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St. Thomas's Church Cemetery - 201 Church Street; Belleville

For over 180 years, St. Thomas Church has existed in Belleville with its congregation forming on December 26, 1818. It has the honour of having the first public cemetery of the area containing people of the Methodist, Roman Catholic, Presbyterian, and Anglican faiths. But with this honour comes a bit of a darker past.

Burials at the St. Thomas Church began in 1821, and ended in 1874 when legislation passed that stopped burials within the city of Belleville due to it being "unhealthful". After being destroyed by fire in 1876 and once again in 1975, the church was rebuilt - but had lost its burial records. In 1989, a decision was made to build a parish hall. To do this, excavation was required of approximately 80 graves. After receiving the correct permits, a group from Northeastern Archaeological Associates was contacted to disinter the remains. Much of the above evidence of previous burials was long obliterated due to the passage of time - and to make matters worse there were no burial records to refer to.

Needless to say, citizens of the area were surprised to find out that there were not 80 graves to move... 579 grave shafts were discovered containing 607 individuals. Most were buried separately, but some were stacked on top of each other. Why would this be? Many theories abound including the towns people suffering through epidemics, and not having the time to bury the dead in individual graves. What ever the reason - this discovery has made St. Thomas's Church Cemetery one of the largest historical cemeteries of its size in North America.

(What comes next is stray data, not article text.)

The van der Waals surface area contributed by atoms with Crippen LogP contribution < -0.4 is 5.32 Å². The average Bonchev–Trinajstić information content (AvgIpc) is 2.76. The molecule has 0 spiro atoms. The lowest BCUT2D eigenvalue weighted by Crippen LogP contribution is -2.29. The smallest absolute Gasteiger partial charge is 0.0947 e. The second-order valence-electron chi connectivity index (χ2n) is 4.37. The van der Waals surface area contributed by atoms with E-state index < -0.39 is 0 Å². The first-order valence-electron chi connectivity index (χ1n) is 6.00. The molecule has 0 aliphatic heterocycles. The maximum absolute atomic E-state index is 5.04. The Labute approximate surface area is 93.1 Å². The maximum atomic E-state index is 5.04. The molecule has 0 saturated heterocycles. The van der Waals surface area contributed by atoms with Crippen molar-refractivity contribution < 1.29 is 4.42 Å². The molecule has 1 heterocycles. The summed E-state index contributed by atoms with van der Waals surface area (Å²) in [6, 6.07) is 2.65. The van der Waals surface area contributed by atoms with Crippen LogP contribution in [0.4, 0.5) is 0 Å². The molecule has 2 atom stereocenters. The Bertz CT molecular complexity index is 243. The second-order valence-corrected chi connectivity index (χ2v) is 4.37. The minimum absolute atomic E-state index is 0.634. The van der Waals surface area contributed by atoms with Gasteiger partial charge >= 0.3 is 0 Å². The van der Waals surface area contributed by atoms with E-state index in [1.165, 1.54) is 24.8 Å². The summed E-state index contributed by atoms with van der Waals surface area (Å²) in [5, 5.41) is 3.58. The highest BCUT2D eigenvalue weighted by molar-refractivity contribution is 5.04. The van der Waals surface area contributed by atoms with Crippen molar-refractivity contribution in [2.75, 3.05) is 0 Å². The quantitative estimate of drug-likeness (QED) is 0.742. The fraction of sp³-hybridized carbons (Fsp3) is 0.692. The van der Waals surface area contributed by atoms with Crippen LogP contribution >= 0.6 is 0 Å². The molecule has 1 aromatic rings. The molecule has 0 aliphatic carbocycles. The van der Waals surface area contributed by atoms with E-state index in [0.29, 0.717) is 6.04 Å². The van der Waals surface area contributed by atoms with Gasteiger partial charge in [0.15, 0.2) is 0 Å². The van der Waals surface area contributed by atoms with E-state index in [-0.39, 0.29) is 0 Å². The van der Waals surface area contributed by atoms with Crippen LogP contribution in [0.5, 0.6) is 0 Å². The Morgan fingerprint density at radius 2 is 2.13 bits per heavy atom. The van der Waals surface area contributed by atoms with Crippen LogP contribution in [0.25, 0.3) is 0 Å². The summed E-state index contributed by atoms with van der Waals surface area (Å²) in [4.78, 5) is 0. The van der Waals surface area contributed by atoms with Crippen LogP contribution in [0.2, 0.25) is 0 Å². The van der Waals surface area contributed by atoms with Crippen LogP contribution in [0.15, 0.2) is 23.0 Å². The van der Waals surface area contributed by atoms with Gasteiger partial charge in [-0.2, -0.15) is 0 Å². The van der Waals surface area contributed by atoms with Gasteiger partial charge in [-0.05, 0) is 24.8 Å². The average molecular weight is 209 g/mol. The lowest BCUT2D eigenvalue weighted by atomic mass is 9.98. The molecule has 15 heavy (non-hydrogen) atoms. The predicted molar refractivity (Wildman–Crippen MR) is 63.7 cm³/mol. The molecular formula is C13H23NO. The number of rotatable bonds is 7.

But along with this notoriety, the St. Thomas Church Cemetery has several legends concerning the dead. The first is concerning a military man named Captain James MacNabe. It is said that Captain MacNabe was accidentally killed in the rebellion of 1837, and was buried at St. Thomas Church Cemetery. His tombstone is one of several embedded in the exterior of the foundation walls of the church. The other is concerning a man who died two months after working on the construction of the original church in 1818. Legend has it that Allan Taylor is buried in the middle of the church; and that the spirits of both of these men walk the cemetery.

St. Thomas Church has been part of the fabric of Belleville for almost two centuries, and brings a colourful history to the area. The old Parish Hall (which is located across from Bridge Street) is privately owned, but the church is open to the public.

We are very interested in looking further into this case, and would love to hear any information concerning this site. If you have any further information to share, please contact our researcher in the area at This e-mail address is being protected from spambots. You need JavaScript enabled to view it
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